• 5 Greg Atkinson // Jun 25, 2010 at 12:54 pm

    Ned I can see the merit in moving away from the U.S dollar as a reserve currency. The ‘bancor’ makes sense to me..I even like the name 🙂 How much would a beer be in bancors I wonder?

  • 6 Ned S // Jun 25, 2010 at 1:27 pm

    A basket of commodities as the basis of an international reserve currency that is not specifically tied to the economic doings and health and interests of any particular nation seems to make a lot of sense to me too Greg. It’s just possible the IMF SDRs could get a guernsey on the way there perhaps? Do you want your pay in Bancors or Beer? Tough decision eh! 🙂

  • 7 Ned S // Jun 25, 2010 at 2:48 pm

    I wonder if there is any correlation between market corrections and upcoming G20 meetings?

  • 8 Anon // Jun 25, 2010 at 5:50 pm

    i’m not a fan of using the BDI even though alot of people seem to like it.

    Found this interesting:

    “But essentially one problem with using the BDI for economic forecasting is that the BDI could feasibly go up in an environment where commodities demand was shrinking, if the supply of ships was shrinking even faster. These would be negative economic factors. This is because the BDI’s value is not solely driven from the demand side. To me, it makes far more sense to just look at nominal demand for commodities rather than the BDI since the BDI has the complicating factor of vessel supply growth one needs to consider. The other thing is that the BDI is a measure of spot rates for dry bulk commodities consumers who, generally, are in the near term forced to pay whatever it takes to get their raw materials shipped (A steel plant needs to keep operating despite some higher ore transportation cost). On the flipside, vessel owners are in a similar boat (no pun intended), and in the near term are generally forced to take whatever rate they can get to fill their ships. (A ship sitting around is just a cost, ie. fixed costs are high, thus using a ship at a loss is usually better than not using it at all)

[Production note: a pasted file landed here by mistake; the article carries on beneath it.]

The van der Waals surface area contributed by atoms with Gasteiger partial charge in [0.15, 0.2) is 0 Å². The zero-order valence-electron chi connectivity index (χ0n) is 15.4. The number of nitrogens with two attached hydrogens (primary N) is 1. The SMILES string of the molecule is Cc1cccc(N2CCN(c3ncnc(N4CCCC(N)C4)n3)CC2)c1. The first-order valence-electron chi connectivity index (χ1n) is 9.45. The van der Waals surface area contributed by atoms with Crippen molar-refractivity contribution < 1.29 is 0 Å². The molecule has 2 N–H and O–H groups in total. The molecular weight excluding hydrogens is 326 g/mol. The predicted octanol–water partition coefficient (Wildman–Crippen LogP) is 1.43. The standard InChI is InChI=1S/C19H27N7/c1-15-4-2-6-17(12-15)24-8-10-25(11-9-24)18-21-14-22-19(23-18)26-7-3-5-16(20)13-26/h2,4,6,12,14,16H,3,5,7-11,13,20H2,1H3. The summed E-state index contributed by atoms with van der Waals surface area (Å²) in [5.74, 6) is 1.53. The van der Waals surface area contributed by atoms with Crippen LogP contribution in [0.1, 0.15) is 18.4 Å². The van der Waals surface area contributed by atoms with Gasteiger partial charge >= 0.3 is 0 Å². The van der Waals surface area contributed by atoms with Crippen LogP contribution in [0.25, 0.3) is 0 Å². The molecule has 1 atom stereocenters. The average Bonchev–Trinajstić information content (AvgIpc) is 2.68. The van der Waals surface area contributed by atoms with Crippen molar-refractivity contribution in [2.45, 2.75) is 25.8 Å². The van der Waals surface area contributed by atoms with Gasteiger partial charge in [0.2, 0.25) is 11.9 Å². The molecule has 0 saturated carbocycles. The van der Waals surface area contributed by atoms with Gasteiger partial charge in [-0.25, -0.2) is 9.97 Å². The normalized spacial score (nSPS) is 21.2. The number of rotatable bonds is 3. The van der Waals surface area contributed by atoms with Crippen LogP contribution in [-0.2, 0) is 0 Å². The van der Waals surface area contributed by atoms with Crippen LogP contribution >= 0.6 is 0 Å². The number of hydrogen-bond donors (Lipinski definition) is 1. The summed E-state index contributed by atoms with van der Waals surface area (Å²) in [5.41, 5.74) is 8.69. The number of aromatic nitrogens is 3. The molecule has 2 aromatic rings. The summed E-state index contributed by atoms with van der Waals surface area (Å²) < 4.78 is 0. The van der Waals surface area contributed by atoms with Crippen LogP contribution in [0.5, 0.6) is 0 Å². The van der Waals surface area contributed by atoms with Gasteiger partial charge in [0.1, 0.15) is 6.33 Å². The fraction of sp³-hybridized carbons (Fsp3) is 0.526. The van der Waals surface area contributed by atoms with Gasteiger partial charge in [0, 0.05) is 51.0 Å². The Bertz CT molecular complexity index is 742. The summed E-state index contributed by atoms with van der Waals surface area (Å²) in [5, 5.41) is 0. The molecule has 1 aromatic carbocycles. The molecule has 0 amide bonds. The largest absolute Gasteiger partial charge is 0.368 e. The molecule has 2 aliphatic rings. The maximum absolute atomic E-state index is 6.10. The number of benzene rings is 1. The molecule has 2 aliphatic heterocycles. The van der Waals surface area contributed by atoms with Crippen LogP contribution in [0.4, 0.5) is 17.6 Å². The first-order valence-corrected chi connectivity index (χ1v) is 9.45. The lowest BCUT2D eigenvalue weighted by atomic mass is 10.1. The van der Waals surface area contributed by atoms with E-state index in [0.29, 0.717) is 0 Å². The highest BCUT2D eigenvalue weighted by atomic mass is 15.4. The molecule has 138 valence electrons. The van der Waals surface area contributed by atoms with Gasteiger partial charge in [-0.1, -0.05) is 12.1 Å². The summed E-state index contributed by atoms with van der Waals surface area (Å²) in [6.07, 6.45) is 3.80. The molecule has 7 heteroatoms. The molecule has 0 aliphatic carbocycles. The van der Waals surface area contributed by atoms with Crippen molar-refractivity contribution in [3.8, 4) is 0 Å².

Because of these inelastic characteristics of supply and demand, and since the BDI is a measure of spot rates, the BDI is thus absurdly volatile. I can explain why via the following simplified example, which I used to use frequently at Citi.

    Imagine you have 10 loads of iron ore and 9 ships, and that every load of iron ore must be sent no matter what while every ship must be filled no matter what. Imagine the bidding war between those 10 iron ore consumers fighting over just 9 ships. Shipping cost would skyrocket since they all need to ship regardless of cost. Now imagine if a week later two more ships enter the market. Now imagine the bidding process. Suddenly the tables have completely changed. You have 11 ships, that all need to be filled no matter what, and only 10 loads of ore. Shipping rates would plunge, despite a period of just a week passing by. This is, in a simplified nutshell why the BDI is so volatile.

    Now, add to this the fact that predicting ship supply and commodities demand has a pretty high margin of error, at the same time remembering how sensitive the BDI is to small mismatches due to the inelastic nature of its underlying supply and demand, and you quickly realize that predicting the BDI is a fool’s game and also that it is not a reliable forward indicator given that it is a spot rate index in a market where both sides are basically forced to close a deal due to high fixed costs. The BDI is measure of supply/demand mismatch at the moment, and can change drastically on a dime. Its little else beyond this. It hit its peak not when the global economy was in its healthiest state, but in early 2008 when things were already starting to come apart, but Chinese commodities demand growth still had some steam and just kept outstripping stagnant vessel supply growth. For a moment. And then it all collapsed. And BDI correlators got annihilated in popular stocks such as DryShips (DRYS). Thus, let’s hope that we put to rest any talk of the BDI as a reliable leading indicator, even if in six months someone datamines some new, latest correlation.”